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Geneva Protocol banning chemical and bacteriological weapons turns 80 – What now?

10-06-2005 News Release 05/32

Geneva (ICRC) – Over the past 80 years, the 1925 Geneva Protocol has been instrumental in the successful effort to avert the use of chemical and biological weapons.

  ©Imperial War Museum London/hist-00687-07    
  WWI. Bois-Grenier Sector    
  © All rights reserved/hist-01118    
  WWI. Spreading gas on the battlefield    

That was the message today from Jacques Forster, vice-president of the International Committee of the Red Cross (ICRC), speaking at a seminar to mark the Protocol’s 80th anniversary.

In the midst of widespread abhorrence at the gas warfare of the First World War and following a forceful public appeal by the ICRC, the Protocol was adopted by the international community in 1925. In 2002, faced with advances in biosciences making chemical and biological agents increasingly easier to produce, conceal and use, the ICRC made another, similar appeal.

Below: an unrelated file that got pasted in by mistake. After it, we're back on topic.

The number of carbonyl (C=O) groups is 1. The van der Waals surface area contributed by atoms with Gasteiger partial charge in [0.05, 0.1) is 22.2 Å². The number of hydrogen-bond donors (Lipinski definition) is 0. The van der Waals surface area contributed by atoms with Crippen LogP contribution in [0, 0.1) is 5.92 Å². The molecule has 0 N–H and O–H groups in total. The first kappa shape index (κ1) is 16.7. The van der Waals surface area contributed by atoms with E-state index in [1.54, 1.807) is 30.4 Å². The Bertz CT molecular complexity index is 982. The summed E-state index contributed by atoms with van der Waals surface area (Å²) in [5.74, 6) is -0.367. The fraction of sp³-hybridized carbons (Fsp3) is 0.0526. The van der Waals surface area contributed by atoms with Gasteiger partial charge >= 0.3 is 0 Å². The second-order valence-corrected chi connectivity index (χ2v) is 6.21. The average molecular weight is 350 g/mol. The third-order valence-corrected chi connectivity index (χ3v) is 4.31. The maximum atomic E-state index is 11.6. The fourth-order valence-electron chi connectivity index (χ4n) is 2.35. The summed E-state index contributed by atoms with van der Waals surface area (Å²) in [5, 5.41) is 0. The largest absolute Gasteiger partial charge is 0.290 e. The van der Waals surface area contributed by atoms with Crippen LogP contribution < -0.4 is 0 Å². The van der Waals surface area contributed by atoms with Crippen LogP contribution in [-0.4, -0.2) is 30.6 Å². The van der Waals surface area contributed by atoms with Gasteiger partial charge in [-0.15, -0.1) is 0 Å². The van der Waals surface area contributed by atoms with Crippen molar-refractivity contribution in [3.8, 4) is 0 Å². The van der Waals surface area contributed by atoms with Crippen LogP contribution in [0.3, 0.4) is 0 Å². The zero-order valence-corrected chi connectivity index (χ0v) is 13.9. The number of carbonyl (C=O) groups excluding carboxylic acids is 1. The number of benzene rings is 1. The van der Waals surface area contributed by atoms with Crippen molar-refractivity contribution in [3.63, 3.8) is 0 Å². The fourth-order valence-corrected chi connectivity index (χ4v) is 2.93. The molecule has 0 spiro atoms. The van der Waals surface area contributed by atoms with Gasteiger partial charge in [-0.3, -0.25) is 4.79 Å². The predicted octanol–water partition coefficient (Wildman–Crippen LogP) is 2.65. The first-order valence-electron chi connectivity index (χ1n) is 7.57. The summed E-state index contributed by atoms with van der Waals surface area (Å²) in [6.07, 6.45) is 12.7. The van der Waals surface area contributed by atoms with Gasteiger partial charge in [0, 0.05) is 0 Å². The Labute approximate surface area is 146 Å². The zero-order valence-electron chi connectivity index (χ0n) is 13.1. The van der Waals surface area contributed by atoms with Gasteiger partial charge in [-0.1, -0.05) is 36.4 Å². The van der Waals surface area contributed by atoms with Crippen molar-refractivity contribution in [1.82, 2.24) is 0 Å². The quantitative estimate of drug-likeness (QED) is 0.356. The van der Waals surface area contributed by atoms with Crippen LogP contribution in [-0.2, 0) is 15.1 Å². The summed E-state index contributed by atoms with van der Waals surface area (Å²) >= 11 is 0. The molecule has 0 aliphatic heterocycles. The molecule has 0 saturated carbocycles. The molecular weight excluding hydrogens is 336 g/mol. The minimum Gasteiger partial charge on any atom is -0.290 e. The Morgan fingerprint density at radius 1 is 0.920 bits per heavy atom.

In Mr Forster’s view, the risk of failing in the struggle against poisoning and the deliberate spread of disease can be reduced if governments, scientists and industry cooperate. There is little time to lose, he stressed, but any framework for addressing the full range of threats must include the existing legal framework of the 1925 Protocol and the two treaties it gave birth to: the Chemical Weapons Convention and the Biological Weapons Convention.

In 1925, the “poison gas protocol” was agreed to after the event – exactly 10 years after the first-ever gas attack in the First World War. Today, the massive increase in the number of potentially dangerous agents, their proliferation and the multiplication of States, groups and individuals having access to them create a much more alarming picture. This time, argues Forster, it is essential to act before the event.

 For more information, please contact:  

 Ian Piper, ICRC Geneva, +41 22 730 2063 or +41 79 217 3216  

 For interviews, please contact:  

 Robin Coupland, ICRC Geneva, +41 22 730 2080